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2016 Figures Continue Trend of Declining Road Safety

It may feel as though as we progress in the driving world, safety would only improve with time. Cars get better equipment; people are better trained and equipped to drive, and technology exponentially gets better. As such, you would think that driving fatalities and traffic fatalities would decline with this seemingly inherent incline in technology and driving experience. However, a new report from the National Highway Traffic Safety Administration makes it abundantly clear that such a point is not true.

The 2016 data collected by the NHTSA shows nearly uniform increases in every category of traffic fatalities in the U.S. 37,461 people died in traffic accidents in 2016, an increase of 1,976 fatalities (a 5.6 percent jump) over 2015. From 2014 to 2015, fatalities jumped 8.4 percent. This is becoming an epidemic.

Motorcycle fatalities increased by 5.1 percent in 2016, marking the largest number of motorcycle deaths since 2008. Pedestrian fatalities jumped by 9 percent in 2016, marking the largest number of such fatalities since 1990. Even biking deaths and drunk driving deaths increased, by 1.3 percent and 1.7 percent, respectively.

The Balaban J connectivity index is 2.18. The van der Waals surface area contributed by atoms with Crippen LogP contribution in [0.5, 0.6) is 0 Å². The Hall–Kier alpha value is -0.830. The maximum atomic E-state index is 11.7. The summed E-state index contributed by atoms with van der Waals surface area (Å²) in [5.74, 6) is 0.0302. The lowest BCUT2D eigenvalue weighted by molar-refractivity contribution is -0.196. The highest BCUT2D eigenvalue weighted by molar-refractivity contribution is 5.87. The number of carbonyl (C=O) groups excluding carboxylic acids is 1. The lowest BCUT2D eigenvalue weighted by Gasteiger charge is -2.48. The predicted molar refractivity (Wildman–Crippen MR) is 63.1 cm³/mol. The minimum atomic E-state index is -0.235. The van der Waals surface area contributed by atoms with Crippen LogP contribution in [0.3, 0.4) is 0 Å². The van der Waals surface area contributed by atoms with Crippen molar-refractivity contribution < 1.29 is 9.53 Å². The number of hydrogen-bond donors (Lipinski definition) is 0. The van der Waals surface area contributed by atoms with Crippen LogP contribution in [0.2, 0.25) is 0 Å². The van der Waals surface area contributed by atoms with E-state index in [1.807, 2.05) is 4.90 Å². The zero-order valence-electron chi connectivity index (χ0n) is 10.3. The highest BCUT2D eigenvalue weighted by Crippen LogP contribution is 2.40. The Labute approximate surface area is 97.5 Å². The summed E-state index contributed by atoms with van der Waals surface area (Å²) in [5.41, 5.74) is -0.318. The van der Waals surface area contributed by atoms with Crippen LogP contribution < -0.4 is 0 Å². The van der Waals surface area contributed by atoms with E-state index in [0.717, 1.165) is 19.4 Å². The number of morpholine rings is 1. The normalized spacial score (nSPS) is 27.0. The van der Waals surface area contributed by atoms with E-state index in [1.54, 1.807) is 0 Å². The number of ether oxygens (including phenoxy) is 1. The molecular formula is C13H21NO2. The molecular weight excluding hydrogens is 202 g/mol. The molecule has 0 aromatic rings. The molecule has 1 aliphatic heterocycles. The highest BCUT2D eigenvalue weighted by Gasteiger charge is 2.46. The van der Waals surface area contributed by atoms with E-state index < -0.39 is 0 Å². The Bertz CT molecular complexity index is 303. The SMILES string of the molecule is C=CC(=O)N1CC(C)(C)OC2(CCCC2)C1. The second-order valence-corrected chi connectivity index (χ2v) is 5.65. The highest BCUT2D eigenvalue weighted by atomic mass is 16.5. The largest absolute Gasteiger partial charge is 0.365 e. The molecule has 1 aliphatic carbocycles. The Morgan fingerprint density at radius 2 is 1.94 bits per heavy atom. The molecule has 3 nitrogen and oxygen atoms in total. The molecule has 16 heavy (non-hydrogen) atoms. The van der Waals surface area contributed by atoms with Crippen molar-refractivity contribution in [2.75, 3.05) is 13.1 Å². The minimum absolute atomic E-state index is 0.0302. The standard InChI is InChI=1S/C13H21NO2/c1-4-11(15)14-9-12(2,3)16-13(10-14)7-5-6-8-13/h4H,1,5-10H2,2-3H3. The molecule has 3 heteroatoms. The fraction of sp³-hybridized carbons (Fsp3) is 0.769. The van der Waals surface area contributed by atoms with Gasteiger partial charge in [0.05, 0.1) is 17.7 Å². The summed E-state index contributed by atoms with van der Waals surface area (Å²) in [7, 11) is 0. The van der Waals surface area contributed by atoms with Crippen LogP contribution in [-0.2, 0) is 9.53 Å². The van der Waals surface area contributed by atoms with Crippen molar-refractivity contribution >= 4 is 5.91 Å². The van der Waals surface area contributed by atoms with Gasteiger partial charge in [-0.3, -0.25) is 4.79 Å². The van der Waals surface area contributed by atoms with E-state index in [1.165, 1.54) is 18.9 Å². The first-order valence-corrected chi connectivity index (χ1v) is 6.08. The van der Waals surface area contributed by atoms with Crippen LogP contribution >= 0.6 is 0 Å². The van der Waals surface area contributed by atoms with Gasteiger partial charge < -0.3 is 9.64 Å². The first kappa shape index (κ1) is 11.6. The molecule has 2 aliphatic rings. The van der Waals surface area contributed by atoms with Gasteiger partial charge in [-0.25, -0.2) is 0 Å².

All told, the report from the NHTSA makes it clear: the road isn’t as safe as it once was, even just a few years ago.

So what can you do to protect yourself? If you are a driver, a pedestrian, a biker, or anyone else out on the road, you should be hyper-focused on your role. Pay attention to other vehicles and people, and respect the rules of the road — otherwise, you might be acting negligently, which would make you liable in an accident.

Source: NHTSA, “2016 Fatal Motor Vehicle Crashes: Overview,” Accessed Oct. 16, 2017
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